In its decision in Runkle v. Alberta (Chief Firearms
Officer), the Alberta Court of Appeal dismissed an appeal
from the Court of Queen's Bench on the basis of mootness. The
respondent Runkle had originally brought a claim against the Chief
Firearms Officer of Alberta ("CFAO"), because the CFOA
had amended the respondent's Long-Term Authorization to
Transport Firearms to exclude permission to transport his firearm
to a gunsmith. However, by the time the appeal reached the Alberta
Court of Appeal, the respondent had received the authorization he
originally sought from the CFOA. Therefore, the respondent
requested to have the appeal dismissed on the grounds that the case
was now moot. Conversely, the CFOA wanted the appeal to be heard,
for fear that the Queen's Bench decision would set a
The court determined that on the facts, this appeal became moot
once the respondent had been given exactly what he had wanted from
the CFOA. The Court stated that it does retain the discretion to
entertain a moot appeal under limited circumstances:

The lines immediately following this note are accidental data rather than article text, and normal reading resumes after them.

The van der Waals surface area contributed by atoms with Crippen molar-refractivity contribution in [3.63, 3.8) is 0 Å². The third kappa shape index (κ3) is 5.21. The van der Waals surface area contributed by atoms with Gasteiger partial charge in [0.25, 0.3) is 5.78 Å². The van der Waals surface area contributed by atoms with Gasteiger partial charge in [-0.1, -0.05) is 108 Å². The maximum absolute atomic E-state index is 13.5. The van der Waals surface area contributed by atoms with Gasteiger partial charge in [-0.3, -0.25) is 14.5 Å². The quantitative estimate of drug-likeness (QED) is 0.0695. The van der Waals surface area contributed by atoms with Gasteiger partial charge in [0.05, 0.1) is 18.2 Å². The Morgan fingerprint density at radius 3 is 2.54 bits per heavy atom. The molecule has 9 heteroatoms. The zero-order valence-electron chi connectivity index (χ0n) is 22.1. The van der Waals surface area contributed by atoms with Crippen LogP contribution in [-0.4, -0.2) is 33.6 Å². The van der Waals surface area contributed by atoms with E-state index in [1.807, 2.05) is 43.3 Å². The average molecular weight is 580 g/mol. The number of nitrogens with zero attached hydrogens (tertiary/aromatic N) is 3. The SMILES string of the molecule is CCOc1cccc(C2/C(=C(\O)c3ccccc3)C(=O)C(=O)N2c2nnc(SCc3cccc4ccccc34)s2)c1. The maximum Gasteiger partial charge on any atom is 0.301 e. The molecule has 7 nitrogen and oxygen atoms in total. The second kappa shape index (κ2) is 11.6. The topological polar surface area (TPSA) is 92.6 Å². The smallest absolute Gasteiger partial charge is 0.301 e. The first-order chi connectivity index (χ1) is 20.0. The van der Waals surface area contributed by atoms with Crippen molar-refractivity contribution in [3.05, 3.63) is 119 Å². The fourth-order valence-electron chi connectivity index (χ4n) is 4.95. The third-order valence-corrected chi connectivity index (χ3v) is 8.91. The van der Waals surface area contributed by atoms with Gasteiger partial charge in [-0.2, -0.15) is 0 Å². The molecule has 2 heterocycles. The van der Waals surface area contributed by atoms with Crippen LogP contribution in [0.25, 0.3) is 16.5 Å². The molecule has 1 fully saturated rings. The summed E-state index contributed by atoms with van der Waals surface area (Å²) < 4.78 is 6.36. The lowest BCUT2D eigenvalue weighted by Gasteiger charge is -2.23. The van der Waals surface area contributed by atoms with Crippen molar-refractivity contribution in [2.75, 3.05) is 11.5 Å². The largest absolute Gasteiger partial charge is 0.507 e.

The three criteria
applied in deciding whether to exercise the discretion are whether
there still exists an adversarial relationship, concern for
conserving judicial resources and sensitivity to the court's
proper law-making function [...]
However, in this case the court determined that the remaining
questions of law were best left for an appropriately adversarial
set of facts. Specifically, the Court stated:
While we endorse the observation of the leave judge that the law in
this area might benefit from greater certainty, it can perhaps be
said in most cases where the issue becomes moot on the facts that
the law could still use clarification. The adversary system,
however, generally contemplates a real dispute existing in order to
nourish the exercise of appellate jurisdiction.
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